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Donna Wilkins, Otis Fulton and Robyn Mendez at Nonprofit Pro P2P in Baltimore

I just wrapped up a great session with Otis Fulton and Robyn Mendez at Nonprofit Pro P2P in Baltimore speaking about how theories, data and strategies give us insight in the strategies for our event programs.  Otis brought great insights on human behavior and motivation from his background as a psychologist and consultant, Robyn shared the strategies of MD Anderson’s new signature event The Boot Walk and I shared insights on the data we’ve collected through our Boundless Fundraising™ suite. Together we shared an interesting picture on priorities and strategies that support peer-to-peer programs and things for all of us to keep in mind for our day-to-day work.  Some of the take-aways:

  • Keep your relationship with your participants and donors a social relationship vs. a market relationship. Keep them participating because they want to support your cause, not because they’re receiving something.
  • When using incentives always make them branded with your organization’s brand and logos, not something they can put a price tag on. Otherwise you’ve just put a price on their support.
  • The most important person to see your event t-shirt is the person wearing it. If the person doesn’t like your shirt, they’re not going to wear it. Make your shirt something that’s comfortable and appropriate to wear; not a billboard for your organization.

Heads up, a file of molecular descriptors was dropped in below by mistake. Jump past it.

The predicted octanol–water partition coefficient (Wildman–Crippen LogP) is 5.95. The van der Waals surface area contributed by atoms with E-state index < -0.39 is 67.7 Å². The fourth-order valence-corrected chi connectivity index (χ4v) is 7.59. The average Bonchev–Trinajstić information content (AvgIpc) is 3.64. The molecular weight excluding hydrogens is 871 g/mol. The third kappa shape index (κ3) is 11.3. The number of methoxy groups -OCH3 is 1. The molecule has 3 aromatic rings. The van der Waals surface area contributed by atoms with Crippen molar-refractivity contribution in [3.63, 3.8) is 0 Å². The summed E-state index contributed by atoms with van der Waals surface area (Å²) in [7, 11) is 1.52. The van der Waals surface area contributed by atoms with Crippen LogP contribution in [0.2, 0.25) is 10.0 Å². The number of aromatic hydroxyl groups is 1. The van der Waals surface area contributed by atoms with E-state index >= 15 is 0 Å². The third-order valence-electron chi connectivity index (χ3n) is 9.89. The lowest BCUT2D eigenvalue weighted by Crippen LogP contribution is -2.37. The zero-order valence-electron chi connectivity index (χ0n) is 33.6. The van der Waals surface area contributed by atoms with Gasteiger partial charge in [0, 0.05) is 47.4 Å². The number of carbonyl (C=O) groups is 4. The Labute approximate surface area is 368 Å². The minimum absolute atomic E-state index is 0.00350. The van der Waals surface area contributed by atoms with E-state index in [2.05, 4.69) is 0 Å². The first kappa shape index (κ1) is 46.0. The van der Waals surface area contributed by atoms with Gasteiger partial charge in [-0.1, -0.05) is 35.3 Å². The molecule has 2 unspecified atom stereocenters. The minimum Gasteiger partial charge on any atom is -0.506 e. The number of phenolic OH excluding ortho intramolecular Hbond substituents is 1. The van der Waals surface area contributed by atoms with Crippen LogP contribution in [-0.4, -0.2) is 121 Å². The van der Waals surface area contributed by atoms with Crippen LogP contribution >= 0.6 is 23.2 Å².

• Set guidelines for your event culture and criteria and use these as a litmus test when you’re unsure how to go forward. MD Anderson Cancer Center’s Boot Walk’s principals are: It’s a fundraising event, volunteer driven, inclusive, transparent and not for sale.
  • Boundless Fundraising suite has apps for both smart phones and tablets. They’re both successful in driving donations, and we can gain additional insights by the behavior patterns. Average gift amounts for gifts requested through the iPhone app are about 5% less than those requested through the iPad. Demographics of iPad users vs. iPhone users may be some of the story. Digging a little deeper we find that donations are more often requested through Facebook on an iPhone whereas iPad users are more likely to send an email. The ability to be more focused and craft a more detailed message on a tablet is likely a factor in the preferences. What other ways can we it easy for our participants to tell their full story and gain stronger results?

What does the Apple Watch hold for our future? Charity Dynamics is thinking about how to create experiences that help supporters put themselves in the lives of those impacted by your causes. Imagine an app that taps you when it’s time for your chemo treatment, time to take medication, time to call the insurance company again and all the ways that cancer touches someone’s life. Could this be an extension of someone shaving his or her head to support a friend going through cancer treatment?

All of these points have us stepping back and trying to understand the motivations of our participants and how we can create programs that support them in achieving their goals of supporting your cause. Let’s take the time to “hear” what they’re telling us based on motivations and behaviors.